From a great distance, a phone
Jen swam up from the depths of
pre-dawn slumber, sensing the light above her and the sound at
her side. She broke through into blue light sifted through white
linen. The phone warbled again, a sharp sound in a cold room.
"What," she said.
"Wait." She rubbed her face with the back of her hand;
pulled long hair out of her face. The clock said something earlier
than she wanted it to say. "Wait," she said again.
She reached for the light cotton gown at the foot of the bed.
The phone insisted.
"Yes, yes, yes," she
said as she pulled the thin fabric over her chilled shoulders.
She slapped at the phone. The flat screen lit up. She rubbed
her eyes again. She pulled her gown closer about her bosom.
"Hello, Jen," said
the man who had, for her, died twenty years before.
Mark. The name was a whisper
on her lips, a ghost of a word as insubstantial as the man on
the screen should be. Mark Ryan.
She stared at him. She compared
the image on the screen with the image in her head. He was every
bit as youthful as he had been two decades before, when he walked
out of her house and toward his dreams. He was unchanged, completely
unchanged. No, that was wrong. The same mouth, same smile.
The same nose and chin. Something about the eyes, perhaps. A
bit of sadness, she thought.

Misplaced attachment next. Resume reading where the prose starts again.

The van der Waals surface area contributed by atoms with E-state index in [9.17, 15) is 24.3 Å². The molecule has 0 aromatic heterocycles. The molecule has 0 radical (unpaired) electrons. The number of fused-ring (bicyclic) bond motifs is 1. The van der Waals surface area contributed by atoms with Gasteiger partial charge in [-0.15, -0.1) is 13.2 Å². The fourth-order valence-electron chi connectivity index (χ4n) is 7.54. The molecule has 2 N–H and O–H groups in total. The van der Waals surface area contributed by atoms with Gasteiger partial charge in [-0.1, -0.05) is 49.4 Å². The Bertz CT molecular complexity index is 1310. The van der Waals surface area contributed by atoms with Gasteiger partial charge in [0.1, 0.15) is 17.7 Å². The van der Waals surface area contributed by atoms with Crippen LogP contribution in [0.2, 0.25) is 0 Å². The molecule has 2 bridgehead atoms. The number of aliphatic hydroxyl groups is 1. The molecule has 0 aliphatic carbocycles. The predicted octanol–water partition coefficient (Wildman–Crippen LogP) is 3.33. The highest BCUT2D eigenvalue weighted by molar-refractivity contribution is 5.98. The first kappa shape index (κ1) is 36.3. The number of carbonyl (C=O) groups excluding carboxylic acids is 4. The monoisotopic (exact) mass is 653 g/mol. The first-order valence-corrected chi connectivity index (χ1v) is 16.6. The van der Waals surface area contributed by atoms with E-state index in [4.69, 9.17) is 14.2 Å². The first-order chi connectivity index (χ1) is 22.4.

She realized she had not spoken.
She was not sure she would. To speak might break the spell.
She might awaken from the dream, and she wanted to see where the
dream would lead.
"Jen? It's Mark."
Concern wrinkled an unwrinkled brow. "Can you hear me?
"Yes," she said, still
unable to say his name. "I can hear you."
There was a slight delay before
he heard her. "Jen. We made it, Jen. We're here."
The surreality began to fade.
"Mark?" she asked. "Is that you?"
Again the few seconds time lag.
"Yes, Jen." He laughed and she felt it catch in her
breast; an old familiar sound she thought she had buried under
years and years. "We made it. We're here, in orbit around
Altair-4. Been here a couple of weeks. The bridge is working
like a charm. There's a five second delay, but that's mostly
on your end, what with the signal bouncing between the commsats.
Otherwise, it's practically instantaneous. The signal just zips
into the bridge at our end and pops out at yours."
"Mark," she said, stepping
into the tide of his enthusiasm. "You're calling from Altair?
The star, Altair?"
"Yeah. The news will break
in a few hours. Ain't it cool?"
She stared at him. It was like
looking down a long tunnel toward her past. She shook her head,
to clear it, to shake it loose, to negate the world around her.
The world remained. Her past remained. So did Mark. She felt
suddenly very old.
"What do you want, Mark?
It's been twenty years."
"But you look great, Jen.
You really do." And there was that sadness, again, at the
corner of his eyes, hunting, prowling. "Listen," he
said. "They've gave us a chance to make a call before the
story breaks, 'cause after that this channel is gonna be completely
snatched. Anyway, I just wanted to talk to you. To say hey."
A core of old anger grew sharp